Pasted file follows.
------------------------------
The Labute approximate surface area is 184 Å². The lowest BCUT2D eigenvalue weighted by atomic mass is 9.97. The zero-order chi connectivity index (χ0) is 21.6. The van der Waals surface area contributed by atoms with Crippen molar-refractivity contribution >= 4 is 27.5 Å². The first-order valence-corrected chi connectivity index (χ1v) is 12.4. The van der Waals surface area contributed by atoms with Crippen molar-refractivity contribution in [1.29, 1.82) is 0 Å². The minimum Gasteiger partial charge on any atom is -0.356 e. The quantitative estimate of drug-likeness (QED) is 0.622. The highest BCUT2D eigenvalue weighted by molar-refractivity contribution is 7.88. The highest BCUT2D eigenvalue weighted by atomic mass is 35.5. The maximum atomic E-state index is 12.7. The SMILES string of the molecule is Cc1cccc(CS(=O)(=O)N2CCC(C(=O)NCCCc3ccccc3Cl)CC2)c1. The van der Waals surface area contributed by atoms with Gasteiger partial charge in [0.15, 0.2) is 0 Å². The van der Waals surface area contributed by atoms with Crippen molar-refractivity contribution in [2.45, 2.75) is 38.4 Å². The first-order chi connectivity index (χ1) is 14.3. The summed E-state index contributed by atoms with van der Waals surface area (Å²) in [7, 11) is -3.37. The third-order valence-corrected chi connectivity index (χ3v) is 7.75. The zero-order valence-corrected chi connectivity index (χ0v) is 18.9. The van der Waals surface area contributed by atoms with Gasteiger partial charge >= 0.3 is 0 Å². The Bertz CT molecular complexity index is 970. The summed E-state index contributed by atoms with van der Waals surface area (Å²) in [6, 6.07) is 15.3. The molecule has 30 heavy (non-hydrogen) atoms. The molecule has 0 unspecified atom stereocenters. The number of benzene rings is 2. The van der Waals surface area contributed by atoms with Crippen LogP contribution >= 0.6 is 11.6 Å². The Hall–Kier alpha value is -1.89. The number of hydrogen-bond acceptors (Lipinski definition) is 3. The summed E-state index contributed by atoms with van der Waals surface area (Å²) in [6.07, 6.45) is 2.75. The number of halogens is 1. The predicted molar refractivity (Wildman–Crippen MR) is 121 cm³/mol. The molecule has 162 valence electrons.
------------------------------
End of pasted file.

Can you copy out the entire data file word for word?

The Labute approximate surface area is 184 Å². The lowest BCUT2D eigenvalue weighted by atomic mass is 9.97. The zero-order chi connectivity index (χ0) is 21.6. The van der Waals surface area contributed by atoms with Crippen molar-refractivity contribution >= 4 is 27.5 Å². The first-order valence-corrected chi connectivity index (χ1v) is 12.4. The van der Waals surface area contributed by atoms with Crippen molar-refractivity contribution in [1.29, 1.82) is 0 Å². The minimum Gasteiger partial charge on any atom is -0.356 e. The quantitative estimate of drug-likeness (QED) is 0.622. The highest BCUT2D eigenvalue weighted by molar-refractivity contribution is 7.88. The highest BCUT2D eigenvalue weighted by atomic mass is 35.5. The maximum atomic E-state index is 12.7. The SMILES string of the molecule is Cc1cccc(CS(=O)(=O)N2CCC(C(=O)NCCCc3ccccc3Cl)CC2)c1. The van der Waals surface area contributed by atoms with Gasteiger partial charge in [0.15, 0.2) is 0 Å². The van der Waals surface area contributed by atoms with Crippen molar-refractivity contribution in [2.45, 2.75) is 38.4 Å². The first-order chi connectivity index (χ1) is 14.3. The summed E-state index contributed by atoms with van der Waals surface area (Å²) in [7, 11) is -3.37. The third-order valence-corrected chi connectivity index (χ3v) is 7.75. The zero-order valence-corrected chi connectivity index (χ0v) is 18.9. The van der Waals surface area contributed by atoms with Gasteiger partial charge >= 0.3 is 0 Å². The Bertz CT molecular complexity index is 970. The summed E-state index contributed by atoms with van der Waals surface area (Å²) in [6, 6.07) is 15.3. The molecule has 30 heavy (non-hydrogen) atoms. The molecule has 0 unspecified atom stereocenters. The number of benzene rings is 2. The van der Waals surface area contributed by atoms with Crippen LogP contribution >= 0.6 is 11.6 Å². The Hall–Kier alpha value is -1.89. The number of hydrogen-bond acceptors (Lipinski definition) is 3. The summed E-state index contributed by atoms with van der Waals surface area (Å²) in [6.07, 6.45) is 2.75. The number of halogens is 1. The predicted molar refractivity (Wildman–Crippen MR) is 121 cm³/mol. The molecule has 162 valence electrons.